Sharbat Gula, the young, green-eyed Afghan who shot to fame after getting on the cover of National Geographic isn’t the only one seeking Indian shores for medical treatment. Bengaluru is emerging as a global leader in medical tourism, with people from all over the world turning to the city hospitals for top-of-the-line, technology-driven healthcare services.
There's no mistaking those green eyes and their steely gaze. In 1984, National Geographic featured a portrait by journalist Steve Curry, of a young woman named Sharbat Gula, who lived in the Nasir Bagh Refugee camp in Pakistan at the time the photo was taken. Gula will arrive in Bengaluru this week, where she will receive treatment for Hepatitis C from Narayana Hrudalaya. Her visit has been closely followed amid much fanfare, bringing the state’s booming healthcare industry squarely into focus. Gula, who is still awaiting her medical papers, is not the only one seeking Indian shores for top-of-the-line, but still affordable healthcare.
Bengaluru continues to attract patients of all ages from across South Asia and Africa in equal measure. In August 2014, five Indonesian children underwent successful heart surgeries at Jayadeva Institute. Despite consulting with a battery of doctors in Indonesia and in Malaysia, they found nobody willing to risk a surgery so complex. In the end, it was the city’s famed healthcare industry that came to their rescue.
Industry experts believe that Indian healthcare practices being given a leg-up by the IT sector has led to its massive popularity, especially as far as chronic and lifestyle diseases go. Karnataka’s healthcare sector is expected to produce revenues of upto US $30 billion, a massive jump from the current US $5million! Needless to say, Bengaluru will be the industry’s biggest contributor.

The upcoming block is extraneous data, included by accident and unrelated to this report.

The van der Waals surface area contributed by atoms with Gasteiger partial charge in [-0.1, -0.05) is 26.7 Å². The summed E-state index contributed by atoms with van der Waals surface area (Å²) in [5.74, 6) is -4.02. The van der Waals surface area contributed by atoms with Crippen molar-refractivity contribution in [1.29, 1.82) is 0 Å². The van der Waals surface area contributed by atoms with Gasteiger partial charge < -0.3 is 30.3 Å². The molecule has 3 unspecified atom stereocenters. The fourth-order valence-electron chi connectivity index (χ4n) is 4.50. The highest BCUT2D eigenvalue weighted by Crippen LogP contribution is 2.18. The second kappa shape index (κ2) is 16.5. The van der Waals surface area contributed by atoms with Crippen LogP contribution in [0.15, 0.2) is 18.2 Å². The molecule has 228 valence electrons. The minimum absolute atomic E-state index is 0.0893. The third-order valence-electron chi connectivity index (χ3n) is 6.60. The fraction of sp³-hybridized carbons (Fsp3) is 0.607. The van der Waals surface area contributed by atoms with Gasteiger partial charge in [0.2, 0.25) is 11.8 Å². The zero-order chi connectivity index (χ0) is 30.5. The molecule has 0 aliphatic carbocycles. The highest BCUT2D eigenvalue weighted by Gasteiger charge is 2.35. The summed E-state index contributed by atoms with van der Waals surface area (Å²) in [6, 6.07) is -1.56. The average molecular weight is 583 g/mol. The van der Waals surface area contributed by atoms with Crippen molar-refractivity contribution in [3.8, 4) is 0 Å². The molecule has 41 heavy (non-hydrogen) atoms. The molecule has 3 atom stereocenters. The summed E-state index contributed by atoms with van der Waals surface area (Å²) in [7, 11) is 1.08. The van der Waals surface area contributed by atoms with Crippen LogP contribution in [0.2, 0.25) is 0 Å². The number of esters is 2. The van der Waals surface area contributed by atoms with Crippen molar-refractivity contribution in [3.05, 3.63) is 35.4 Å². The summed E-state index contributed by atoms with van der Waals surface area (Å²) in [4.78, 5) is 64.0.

"Bengaluru, apart from its brilliant resource network, has an extremely talented group of clinicians from across the world. Being the country’s IT hub, it also facilitates the adoption of source technology, making it easily available for patients,” said Dr Selwyn Colaco, COO, Cytecare Cancer Hospitals, one of the latest additions to the city’s booming healthcare sector.
Hospitals are determined to keep up with the latest trends too, adopting new methods to attract foreign patients. Ishiqua Multani, Vice President, Sagar Hospitals and Clinics, told DC that they have developed a very specific approach, designed especially to cater to international patients. “This includes an International Patients Assistance department, manned by multilingual patient-care providers who make for a unique healthcare experience,” she explained. Dr Swaroop Gopal, Director, Sakra Institute of Neurosciences, Sakra World Hospital, echoes the sentiment, saying, “Bengaluru is emerging as the capital for advanced medical tourism and medical technology.”
And they still aren’t growing fast enough! There are an estimated 600 private hospitals in Karnataka, not taking into account small and medium clinics. “The state requires around 1500 hospital management professionals in the state, but finding qualified personnel is a problem. The scarcity of healthcare professionals will increase in a big way in the coming years as existing hospitals continue to modernize, expand and new ones are set up to meet global standards,” said Dr Biranchi N. Jena, Director of IIHMR Bangalore, adding, “We at IIHMR foresee that over 10,000 hospital management professionals will be needed by 2020 to meet this growing gap.”